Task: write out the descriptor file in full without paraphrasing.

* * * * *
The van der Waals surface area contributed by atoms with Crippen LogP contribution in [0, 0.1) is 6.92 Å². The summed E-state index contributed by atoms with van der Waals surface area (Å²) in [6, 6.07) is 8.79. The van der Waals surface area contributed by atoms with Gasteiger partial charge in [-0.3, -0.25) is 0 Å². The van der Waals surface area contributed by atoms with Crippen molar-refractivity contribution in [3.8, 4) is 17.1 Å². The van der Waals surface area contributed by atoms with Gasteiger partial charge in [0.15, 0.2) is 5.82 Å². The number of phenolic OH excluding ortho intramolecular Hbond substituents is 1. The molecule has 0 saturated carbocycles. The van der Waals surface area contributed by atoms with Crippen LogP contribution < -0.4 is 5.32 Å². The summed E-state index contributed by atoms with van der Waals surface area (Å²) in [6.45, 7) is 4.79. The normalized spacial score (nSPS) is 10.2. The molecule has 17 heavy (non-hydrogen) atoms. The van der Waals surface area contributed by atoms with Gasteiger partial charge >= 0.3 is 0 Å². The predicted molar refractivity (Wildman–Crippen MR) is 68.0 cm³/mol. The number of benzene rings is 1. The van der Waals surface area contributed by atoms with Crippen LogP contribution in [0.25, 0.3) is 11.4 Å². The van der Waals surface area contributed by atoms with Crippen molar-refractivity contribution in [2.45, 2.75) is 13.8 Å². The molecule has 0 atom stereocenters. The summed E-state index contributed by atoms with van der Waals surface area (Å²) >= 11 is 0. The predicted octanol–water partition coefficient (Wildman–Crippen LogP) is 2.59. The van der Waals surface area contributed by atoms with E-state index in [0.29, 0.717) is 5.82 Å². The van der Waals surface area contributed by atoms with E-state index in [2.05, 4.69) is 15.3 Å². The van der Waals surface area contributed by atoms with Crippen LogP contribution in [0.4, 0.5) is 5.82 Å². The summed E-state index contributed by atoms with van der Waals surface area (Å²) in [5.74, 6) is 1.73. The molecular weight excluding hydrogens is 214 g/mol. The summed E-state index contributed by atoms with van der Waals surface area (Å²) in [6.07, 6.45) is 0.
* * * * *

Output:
The van der Waals surface area contributed by atoms with Crippen LogP contribution in [0, 0.1) is 6.92 Å². The summed E-state index contributed by atoms with van der Waals surface area (Å²) in [6, 6.07) is 8.79. The van der Waals surface area contributed by atoms with Gasteiger partial charge in [-0.3, -0.25) is 0 Å². The van der Waals surface area contributed by atoms with Crippen molar-refractivity contribution in [3.8, 4) is 17.1 Å². The van der Waals surface area contributed by atoms with Gasteiger partial charge in [0.15, 0.2) is 5.82 Å². The number of phenolic OH excluding ortho intramolecular Hbond substituents is 1. The molecule has 0 saturated carbocycles. The van der Waals surface area contributed by atoms with Crippen LogP contribution < -0.4 is 5.32 Å². The summed E-state index contributed by atoms with van der Waals surface area (Å²) in [6.45, 7) is 4.79. The normalized spacial score (nSPS) is 10.2. The molecule has 17 heavy (non-hydrogen) atoms. The van der Waals surface area contributed by atoms with Gasteiger partial charge >= 0.3 is 0 Å². The predicted molar refractivity (Wildman–Crippen MR) is 68.0 cm³/mol. The number of benzene rings is 1. The van der Waals surface area contributed by atoms with Crippen LogP contribution in [0.25, 0.3) is 11.4 Å². The van der Waals surface area contributed by atoms with Crippen molar-refractivity contribution in [2.45, 2.75) is 13.8 Å². The molecule has 0 atom stereocenters. The summed E-state index contributed by atoms with van der Waals surface area (Å²) >= 11 is 0. The predicted octanol–water partition coefficient (Wildman–Crippen LogP) is 2.59. The van der Waals surface area contributed by atoms with E-state index in [0.29, 0.717) is 5.82 Å². The van der Waals surface area contributed by atoms with E-state index in [2.05, 4.69) is 15.3 Å². The van der Waals surface area contributed by atoms with Crippen LogP contribution in [0.4, 0.5) is 5.82 Å². The summed E-state index contributed by atoms with van der Waals surface area (Å²) in [5.74, 6) is 1.73. The molecular weight excluding hydrogens is 214 g/mol. The summed E-state index contributed by atoms with van der Waals surface area (Å²) in [6.07, 6.45) is 0.